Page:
Internet Newsletter

From The 90 Day Yacht Club Guide to Ensenada

November/December 2006

Volume 4 , Number 11/12

 

A true traveler has no fixed plans and is not intent upon arrival®

True Traveler Publishing

P.O. Box 60023

San Diego, CA 92166

Phone:

(619) 857-0368

E-mail:

sitka@truetraveler.com

 

 

A COMMON SIGHT ALONG THE ROADS IN MEXICO ARE CROSSES AT LOCATIONS WHERE LOVED ONES HAVE PASSED AWAY - THIS CROSS IS LOCATED ON THE BEACH WHERE LOCALS DO SOME HARD PARTYING

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MURDER NEAR MULEGE!

 

THIS IS WHERE THE CRIME OCCURRED; MR. CURTIS'S JEEP AND TRAILER ARE CLEARLY SEEN IN THIS PHOTO TAKEN BY A PASSING BAJA 1000 PRE-RUNNER ON NOVEMBER 6TH. THIS IDYLLIC LITTLE COVE IS SITUATED JUST BELOW HIGHWAY 1, FROM WHICH THIS SHOT WAS TAKEN - THIS HEINOUS CRIME COULD HAVE HAPPENED TO ANY OF US STILL TRUSTING THE SAFETY OF VISITING REMOTE AREAS OF BAJA WITHOUT BIG DOGS AND WEAPONRY!

            On Sunday night November 12th the US consulate in Tijuana informed the family of 73 year old Lloyd Duane Curtis that their Dad had been murdered. He was stabbed three times, as a result his lung was punctured and he drowned in his own blood. The fatal blow was so forceful that it also broke Curtis’s ribs. This senseless and brutal crime was committed to steal Curtis’s money, Jeep, a portable DVD/TV, and a portable battery charger/jumper box. The crime is assumed to have happened sometime between Thursday and Saturday (November 9th to the11th) at an idyllic beach cove Curtis loved and often visited, south of Mulege. Curtis was there to enjoy the Baja 1000 off-road race as the racers passed by on November 16th. An American couple reportedly discovered his body on Sunday, November 12th. Many conflicting reports and accounts of this murder have confused and frustrated the Curtis family in their quest to find out who committed this murder, and when the slaying occurred.

            An American citizen left a message on the US consulate hotline on Thursday or Friday (November 9th and 10th) reporting a lone trailer sitting on the beach and asked if the local police would investigate it. The police didn't do so until Sunday after another American couple reported the death. It appears the local Mulege police are lying about the time of death to hide their incompetence. The medical examiner told Curtis’s son "off the record" that the police were not telling the truth about this and that the stabbing most likely occurred at least 24 hours before the police said it happened. When the Curtis family members arrived to claim the body and fill out paperwork, they were told the local DA was fishing, so they had to wait a few hours for him to arrive for the family to claim the body. Daniel, Curtis’s son said, “he was most concerned about showing us that he was the big shot in town and nothing happened without his ok. He even started talking back to me in Spanish after I questioned why it took them so long to find my father and that it appeared he had been dead for longer than they were saying. Their "investigation" consists of about 10 pictures and a coroner's report. And it seems like they feel that they won't find the killer so why even bother.”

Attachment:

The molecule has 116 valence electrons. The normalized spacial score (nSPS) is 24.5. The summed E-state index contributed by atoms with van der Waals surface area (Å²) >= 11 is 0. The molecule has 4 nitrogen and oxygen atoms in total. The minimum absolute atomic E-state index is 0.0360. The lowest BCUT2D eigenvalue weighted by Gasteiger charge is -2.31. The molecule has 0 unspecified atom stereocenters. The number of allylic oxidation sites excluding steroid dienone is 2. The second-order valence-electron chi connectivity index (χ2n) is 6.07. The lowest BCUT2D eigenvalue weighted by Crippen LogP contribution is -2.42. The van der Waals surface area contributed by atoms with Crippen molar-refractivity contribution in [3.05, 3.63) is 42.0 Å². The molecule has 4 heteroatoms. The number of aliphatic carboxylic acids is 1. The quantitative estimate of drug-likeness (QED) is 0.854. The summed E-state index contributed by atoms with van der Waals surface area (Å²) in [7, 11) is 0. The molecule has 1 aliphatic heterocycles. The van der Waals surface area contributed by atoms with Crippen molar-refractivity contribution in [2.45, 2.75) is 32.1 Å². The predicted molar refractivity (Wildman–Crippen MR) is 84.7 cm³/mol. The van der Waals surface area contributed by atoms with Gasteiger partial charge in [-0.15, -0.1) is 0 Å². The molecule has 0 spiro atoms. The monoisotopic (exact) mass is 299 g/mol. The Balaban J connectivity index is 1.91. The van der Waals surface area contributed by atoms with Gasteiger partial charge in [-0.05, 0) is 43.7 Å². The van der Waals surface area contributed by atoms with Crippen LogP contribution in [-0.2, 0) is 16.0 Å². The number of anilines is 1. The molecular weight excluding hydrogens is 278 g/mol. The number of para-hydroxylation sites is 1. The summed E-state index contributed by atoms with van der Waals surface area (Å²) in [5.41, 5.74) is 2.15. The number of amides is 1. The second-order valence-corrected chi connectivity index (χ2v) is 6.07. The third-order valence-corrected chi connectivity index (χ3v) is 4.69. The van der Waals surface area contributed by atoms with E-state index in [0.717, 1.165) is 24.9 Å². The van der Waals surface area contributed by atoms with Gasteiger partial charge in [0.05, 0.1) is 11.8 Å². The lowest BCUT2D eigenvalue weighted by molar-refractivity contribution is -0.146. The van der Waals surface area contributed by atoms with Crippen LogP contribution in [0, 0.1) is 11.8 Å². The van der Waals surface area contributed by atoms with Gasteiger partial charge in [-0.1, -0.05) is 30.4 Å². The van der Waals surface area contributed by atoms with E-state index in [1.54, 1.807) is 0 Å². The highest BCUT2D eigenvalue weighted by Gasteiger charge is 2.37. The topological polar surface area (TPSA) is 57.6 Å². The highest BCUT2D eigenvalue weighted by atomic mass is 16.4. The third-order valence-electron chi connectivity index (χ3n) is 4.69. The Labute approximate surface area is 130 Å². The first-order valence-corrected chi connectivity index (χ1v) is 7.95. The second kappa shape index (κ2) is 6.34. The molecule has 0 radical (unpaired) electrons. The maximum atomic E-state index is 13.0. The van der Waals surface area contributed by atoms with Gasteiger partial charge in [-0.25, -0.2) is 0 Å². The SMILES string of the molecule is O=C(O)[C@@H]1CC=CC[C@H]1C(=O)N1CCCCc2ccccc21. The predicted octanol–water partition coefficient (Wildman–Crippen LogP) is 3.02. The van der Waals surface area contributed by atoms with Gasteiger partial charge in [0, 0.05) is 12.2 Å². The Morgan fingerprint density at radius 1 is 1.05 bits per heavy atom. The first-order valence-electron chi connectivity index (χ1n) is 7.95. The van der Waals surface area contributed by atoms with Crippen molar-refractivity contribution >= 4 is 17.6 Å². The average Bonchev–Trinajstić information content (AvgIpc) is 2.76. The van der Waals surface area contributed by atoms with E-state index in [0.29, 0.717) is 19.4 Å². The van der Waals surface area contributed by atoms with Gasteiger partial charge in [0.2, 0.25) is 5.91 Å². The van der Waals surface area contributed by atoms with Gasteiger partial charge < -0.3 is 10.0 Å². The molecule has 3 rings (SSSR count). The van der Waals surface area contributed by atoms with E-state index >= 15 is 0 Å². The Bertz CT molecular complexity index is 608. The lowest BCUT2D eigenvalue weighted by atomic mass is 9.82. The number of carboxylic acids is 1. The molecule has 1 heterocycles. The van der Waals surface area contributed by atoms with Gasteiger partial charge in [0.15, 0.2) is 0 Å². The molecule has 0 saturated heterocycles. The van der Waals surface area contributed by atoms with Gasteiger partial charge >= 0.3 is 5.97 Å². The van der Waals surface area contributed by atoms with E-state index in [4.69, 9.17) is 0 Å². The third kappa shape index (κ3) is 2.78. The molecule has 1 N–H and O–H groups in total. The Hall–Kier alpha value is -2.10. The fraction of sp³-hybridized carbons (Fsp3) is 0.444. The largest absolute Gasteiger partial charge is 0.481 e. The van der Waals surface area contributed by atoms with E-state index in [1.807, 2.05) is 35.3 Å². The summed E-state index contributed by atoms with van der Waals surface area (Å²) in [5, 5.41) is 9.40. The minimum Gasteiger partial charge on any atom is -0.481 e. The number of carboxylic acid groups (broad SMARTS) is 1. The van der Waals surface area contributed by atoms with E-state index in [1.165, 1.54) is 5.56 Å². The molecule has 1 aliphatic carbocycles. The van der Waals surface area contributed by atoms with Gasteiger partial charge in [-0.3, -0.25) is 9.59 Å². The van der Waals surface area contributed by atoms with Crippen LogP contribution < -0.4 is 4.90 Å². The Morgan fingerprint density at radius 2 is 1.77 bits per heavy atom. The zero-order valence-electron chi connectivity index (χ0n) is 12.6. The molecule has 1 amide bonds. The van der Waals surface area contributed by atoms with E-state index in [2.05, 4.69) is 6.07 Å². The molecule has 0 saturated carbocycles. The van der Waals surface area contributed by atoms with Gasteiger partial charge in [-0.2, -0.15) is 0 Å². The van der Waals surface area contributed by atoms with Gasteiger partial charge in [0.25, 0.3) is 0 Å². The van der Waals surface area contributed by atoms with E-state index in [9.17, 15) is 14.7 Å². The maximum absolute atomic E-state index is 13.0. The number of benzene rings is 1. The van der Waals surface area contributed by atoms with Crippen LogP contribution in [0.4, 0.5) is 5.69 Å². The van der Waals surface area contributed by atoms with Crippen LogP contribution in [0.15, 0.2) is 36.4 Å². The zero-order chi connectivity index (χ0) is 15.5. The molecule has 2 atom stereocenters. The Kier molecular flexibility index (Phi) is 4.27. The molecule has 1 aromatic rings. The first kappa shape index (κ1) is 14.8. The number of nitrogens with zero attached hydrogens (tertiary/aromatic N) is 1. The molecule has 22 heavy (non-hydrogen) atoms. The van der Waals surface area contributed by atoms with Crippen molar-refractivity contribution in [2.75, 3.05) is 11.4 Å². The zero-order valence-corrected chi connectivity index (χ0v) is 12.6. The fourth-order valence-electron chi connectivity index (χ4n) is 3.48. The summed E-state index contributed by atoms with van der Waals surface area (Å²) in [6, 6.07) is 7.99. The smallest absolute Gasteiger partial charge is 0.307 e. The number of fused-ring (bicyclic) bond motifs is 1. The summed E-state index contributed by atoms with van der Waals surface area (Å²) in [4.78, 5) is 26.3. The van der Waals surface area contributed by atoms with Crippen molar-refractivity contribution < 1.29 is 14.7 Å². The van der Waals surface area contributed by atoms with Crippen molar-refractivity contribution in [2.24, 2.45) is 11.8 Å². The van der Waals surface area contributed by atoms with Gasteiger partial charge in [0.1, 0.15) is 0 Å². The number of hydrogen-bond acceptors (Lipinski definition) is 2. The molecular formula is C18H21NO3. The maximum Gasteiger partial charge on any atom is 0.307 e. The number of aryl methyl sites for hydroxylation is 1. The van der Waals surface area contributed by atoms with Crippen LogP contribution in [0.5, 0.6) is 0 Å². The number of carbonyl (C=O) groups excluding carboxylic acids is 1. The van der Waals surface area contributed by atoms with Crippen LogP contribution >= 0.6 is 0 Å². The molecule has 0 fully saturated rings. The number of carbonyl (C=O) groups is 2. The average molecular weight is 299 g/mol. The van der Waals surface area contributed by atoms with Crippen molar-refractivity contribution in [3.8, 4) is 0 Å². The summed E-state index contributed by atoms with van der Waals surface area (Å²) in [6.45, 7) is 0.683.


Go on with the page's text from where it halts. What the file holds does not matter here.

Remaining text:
Mr. Curtis’s son further related, “Over 10 years ago my father had throat cancer but he recovered. The doctor still only gave him 5 years to live. Every year he personally gave the doc a box of chocolates, half in gratitude, half to show the doc that he was wrong. I've been prepared for his death for a while, but not like this. I can't believe I used to think the worst that could happen would be my dad getting in a car wreck or dying naturally. I can't shake the images of the police photos from my mind. The shear horror on his face. It's all I see. This was a person who would stop and leave food for the junkyard dogs. Bring candy down for the local kids. He'd even pickup hitchhikers, and who knows, maybe that lead to his death?”

            The stolen vehicle is an ALL WHITE (grill, bumpers, everything) 2000 Jeep Grand Cherokee 4x4 4.7L V8, with tan leather and a sunroof. The windows are slightly factory tinted. The vehicle had California license plates # 5NRK826. Anyone who may happen to see this Jeep, please contact the Gringo Gazette. You can also call the Santa Rosalia DA Sergio Villareal (011 - 52) 615 - 153 – 0804, or the U.S. Consulate's office in Tijuana (011 - 52) 664 - 622 – 7439. You can contact Daniel, Lloyd Duane Curtiss son, at 619 - 933 – 1396, or e-mail him at gtx510@gmail.com.